Background: Both cerebral hemispheres seem to contribute to motor recovery after stroke. We studied the effect of motor activity on cerebral blood flow in both hemispheres at different stages of stroke evolution.
Methods: Thirty patients with hemiplegic stroke and 30 controls were included. Patients were examined within the first week (T1), 1 month (T2) and 6 months after stroke (T3). All subjects performed a 2-min sequential thumb-to-finger opposition task while blood flow velocities in both middle cerebral arteries were measured with transcranial Doppler ultrasonography (TCD).
Results: Contralateral movement caused a higher increase in blood flow velocity than ipsilateral movement in controls (p < 0.0001). On the healthy side, patients showed a striking increase with ipsilateral movement (affected hand), which was similar to the increase with contralateral movement (normal hand) at all stages. On the damaged side, the increase with contralateral movement (affected hand) was low and was similar to the increase with ipsilateral movement (normal hand) at T1 and T2; however, at T3 the increase with contralateral movement was higher and the pattern of response was similar to that found in controls.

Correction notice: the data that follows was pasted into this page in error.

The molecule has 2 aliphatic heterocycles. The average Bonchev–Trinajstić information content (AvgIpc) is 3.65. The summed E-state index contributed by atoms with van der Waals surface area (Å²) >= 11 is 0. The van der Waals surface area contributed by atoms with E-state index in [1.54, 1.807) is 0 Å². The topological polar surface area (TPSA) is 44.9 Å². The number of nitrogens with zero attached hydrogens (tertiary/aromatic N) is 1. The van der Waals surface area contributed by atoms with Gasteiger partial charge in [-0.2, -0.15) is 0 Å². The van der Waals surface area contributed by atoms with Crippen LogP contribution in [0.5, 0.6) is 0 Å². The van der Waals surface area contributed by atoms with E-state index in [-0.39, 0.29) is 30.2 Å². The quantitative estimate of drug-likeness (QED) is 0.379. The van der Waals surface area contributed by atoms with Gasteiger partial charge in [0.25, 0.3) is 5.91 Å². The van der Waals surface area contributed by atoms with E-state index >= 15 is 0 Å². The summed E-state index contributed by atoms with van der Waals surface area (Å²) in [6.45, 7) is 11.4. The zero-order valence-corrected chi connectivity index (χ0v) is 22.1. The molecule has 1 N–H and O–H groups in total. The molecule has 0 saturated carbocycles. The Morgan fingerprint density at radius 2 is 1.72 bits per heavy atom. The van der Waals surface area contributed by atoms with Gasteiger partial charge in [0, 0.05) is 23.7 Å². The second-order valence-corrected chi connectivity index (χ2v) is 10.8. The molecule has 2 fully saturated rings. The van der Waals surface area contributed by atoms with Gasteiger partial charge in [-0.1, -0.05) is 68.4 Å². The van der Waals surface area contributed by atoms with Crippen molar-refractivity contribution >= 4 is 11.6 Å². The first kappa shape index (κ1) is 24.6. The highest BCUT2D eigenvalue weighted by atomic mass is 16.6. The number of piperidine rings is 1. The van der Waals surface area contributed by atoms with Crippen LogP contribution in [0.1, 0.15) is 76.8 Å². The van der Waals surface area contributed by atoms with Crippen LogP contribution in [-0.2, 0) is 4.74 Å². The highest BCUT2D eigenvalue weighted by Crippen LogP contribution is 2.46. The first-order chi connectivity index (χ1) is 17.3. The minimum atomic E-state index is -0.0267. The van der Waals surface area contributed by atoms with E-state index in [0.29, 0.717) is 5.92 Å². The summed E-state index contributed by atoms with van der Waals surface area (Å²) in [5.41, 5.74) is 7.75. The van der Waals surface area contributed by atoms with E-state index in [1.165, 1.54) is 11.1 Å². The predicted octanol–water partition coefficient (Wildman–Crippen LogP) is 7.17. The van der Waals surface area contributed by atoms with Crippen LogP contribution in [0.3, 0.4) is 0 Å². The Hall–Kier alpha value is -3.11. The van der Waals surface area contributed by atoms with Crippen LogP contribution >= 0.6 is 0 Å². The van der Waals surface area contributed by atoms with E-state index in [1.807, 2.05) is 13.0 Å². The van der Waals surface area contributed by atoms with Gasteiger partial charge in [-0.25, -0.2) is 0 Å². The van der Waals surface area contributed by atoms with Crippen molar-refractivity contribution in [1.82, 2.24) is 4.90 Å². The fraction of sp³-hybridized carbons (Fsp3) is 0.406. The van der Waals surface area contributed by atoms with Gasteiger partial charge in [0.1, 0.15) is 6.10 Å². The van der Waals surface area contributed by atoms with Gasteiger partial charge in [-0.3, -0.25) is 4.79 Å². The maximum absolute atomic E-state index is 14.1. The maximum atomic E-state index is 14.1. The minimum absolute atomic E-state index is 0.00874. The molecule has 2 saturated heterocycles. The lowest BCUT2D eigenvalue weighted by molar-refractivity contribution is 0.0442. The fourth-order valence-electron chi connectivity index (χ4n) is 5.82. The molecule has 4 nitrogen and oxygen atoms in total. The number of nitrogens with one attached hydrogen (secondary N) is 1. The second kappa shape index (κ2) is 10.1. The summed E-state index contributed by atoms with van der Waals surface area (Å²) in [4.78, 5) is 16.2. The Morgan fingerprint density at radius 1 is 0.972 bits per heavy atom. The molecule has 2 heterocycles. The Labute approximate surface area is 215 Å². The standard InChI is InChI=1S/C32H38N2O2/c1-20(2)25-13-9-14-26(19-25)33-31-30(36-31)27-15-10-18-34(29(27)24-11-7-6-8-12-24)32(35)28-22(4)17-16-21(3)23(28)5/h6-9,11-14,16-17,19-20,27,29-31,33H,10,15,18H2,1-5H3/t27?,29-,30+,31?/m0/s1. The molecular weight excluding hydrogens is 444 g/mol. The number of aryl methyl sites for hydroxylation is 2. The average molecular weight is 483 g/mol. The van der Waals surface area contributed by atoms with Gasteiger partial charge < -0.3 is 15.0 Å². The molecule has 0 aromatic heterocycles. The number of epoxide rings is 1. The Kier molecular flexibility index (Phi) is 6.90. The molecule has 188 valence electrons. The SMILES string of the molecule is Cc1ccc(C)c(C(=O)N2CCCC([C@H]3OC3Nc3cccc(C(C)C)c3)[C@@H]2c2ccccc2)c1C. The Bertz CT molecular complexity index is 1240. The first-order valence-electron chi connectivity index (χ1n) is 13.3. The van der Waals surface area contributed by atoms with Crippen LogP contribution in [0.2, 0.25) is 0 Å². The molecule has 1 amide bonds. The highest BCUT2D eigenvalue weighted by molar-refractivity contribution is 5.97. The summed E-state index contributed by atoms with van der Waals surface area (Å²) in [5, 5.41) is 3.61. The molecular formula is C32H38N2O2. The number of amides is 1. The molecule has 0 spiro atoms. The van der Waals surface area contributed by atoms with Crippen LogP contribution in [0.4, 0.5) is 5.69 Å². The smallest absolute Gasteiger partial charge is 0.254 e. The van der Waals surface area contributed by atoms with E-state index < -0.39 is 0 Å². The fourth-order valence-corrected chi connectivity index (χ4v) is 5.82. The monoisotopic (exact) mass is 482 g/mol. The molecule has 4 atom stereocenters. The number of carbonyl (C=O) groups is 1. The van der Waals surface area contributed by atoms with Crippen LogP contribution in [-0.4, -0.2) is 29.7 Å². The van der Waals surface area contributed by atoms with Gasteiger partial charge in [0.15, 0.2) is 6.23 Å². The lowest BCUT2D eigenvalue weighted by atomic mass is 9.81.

Conclusions: TCD can trace the evolution of brain motor output following stroke. Compensatory activation of the healthy side of the brain may be already present soon after stroke, whereas function of the damaged side may improve during several months.